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Equine Endogenous ACTH

Pituitary pars intermedia dysfunction ("Equine Cushing's") in horses is most often due to hyperplasia or an adenoma of the pars intermedia of the pituitary gland.

Measurement of endogenous ACTH concentrations using seasonal reference intervals has largely superseded the overnight dexamethasone suppression test as the screening test of choice for PPID. There is seasonal variation in the baseline serum ACTH concentrations in normal horses and ponies, and appropriate seasonal reference intervals must be used in interpretation. The overnight dexamethasone suppression test may still be used outside of the autumn period (a high rate of false positives occurs with this test during the autumn), as both tests perform relatively similarly during the non-autumn period.

Sensitivity is an issue for both tests and retesting in 3-6 months is recommended if results are inconclusive despite a suspicious clinical picture.

An ACTH stimulation test has been described for horses but this is not recommended as a diagnostic test. It does not adequately differentiate normal horses from those with PPID.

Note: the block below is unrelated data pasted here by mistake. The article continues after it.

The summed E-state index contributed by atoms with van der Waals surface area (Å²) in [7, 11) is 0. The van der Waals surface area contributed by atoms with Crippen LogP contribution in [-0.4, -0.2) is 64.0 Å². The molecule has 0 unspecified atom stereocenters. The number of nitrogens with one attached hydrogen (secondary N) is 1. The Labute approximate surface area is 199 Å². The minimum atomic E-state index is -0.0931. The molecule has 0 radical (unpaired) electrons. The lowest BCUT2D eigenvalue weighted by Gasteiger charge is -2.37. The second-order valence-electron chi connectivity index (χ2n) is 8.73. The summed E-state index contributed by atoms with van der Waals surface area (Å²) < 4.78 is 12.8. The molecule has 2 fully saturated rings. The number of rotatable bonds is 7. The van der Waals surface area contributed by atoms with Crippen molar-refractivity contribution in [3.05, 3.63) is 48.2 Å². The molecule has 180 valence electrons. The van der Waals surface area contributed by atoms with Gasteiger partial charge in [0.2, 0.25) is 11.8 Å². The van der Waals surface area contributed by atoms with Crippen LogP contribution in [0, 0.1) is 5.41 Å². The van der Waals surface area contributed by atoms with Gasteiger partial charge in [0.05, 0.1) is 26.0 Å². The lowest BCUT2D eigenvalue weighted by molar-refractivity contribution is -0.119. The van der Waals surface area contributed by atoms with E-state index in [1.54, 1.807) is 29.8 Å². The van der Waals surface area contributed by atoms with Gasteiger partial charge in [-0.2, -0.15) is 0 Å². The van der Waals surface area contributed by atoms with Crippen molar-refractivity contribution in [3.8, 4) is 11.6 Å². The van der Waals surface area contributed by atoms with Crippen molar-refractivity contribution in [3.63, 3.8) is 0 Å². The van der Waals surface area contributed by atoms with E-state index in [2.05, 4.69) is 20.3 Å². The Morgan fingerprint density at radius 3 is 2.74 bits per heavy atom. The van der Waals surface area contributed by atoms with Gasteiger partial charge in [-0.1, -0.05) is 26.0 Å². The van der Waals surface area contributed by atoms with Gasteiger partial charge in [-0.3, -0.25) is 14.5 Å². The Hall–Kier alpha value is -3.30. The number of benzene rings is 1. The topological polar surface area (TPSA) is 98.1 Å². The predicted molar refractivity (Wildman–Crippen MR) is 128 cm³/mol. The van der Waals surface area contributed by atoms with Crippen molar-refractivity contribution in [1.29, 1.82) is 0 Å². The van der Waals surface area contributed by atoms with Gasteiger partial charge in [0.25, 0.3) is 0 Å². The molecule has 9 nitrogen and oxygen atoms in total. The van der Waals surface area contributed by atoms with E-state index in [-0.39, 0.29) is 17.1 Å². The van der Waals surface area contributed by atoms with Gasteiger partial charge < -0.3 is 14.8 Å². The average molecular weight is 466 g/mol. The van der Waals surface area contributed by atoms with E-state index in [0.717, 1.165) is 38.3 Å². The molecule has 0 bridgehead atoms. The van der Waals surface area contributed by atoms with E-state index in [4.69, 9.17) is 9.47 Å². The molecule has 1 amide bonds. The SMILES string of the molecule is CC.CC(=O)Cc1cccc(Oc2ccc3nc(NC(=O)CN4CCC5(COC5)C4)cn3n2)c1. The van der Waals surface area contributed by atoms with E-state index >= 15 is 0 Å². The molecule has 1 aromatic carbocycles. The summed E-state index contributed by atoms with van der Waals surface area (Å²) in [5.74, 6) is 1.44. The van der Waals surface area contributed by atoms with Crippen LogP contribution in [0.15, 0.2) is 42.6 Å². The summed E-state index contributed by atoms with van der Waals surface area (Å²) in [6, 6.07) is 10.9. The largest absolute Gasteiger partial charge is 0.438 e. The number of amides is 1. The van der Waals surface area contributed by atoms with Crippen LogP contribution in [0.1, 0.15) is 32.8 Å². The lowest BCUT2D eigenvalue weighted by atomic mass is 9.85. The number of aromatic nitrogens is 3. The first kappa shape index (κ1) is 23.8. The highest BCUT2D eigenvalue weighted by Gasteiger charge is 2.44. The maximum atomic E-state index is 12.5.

Species:

Equine

Specimen:

Plasma (separated from red cells)

Container:

Plain container with no additive

Collection protocol:

Standard venepuncture. Draw blood into an EDTA tube. Spin immediately or use gravitational separation, then pour off the plasma into a tube or container with NO additives (e.g. yellow-top sterile pot). Red top blood tubes contain a clot activator and must not be used. ACTH degrades rapidly if exposed to heat. Refrigerate the plasma immediately and keep chilled during transportation. If the sample will be delayed, freeze the plasma and transport with ice packs. DO NOT freeze the unseparated EDTA sample. This will make the sample unsuitable for testing.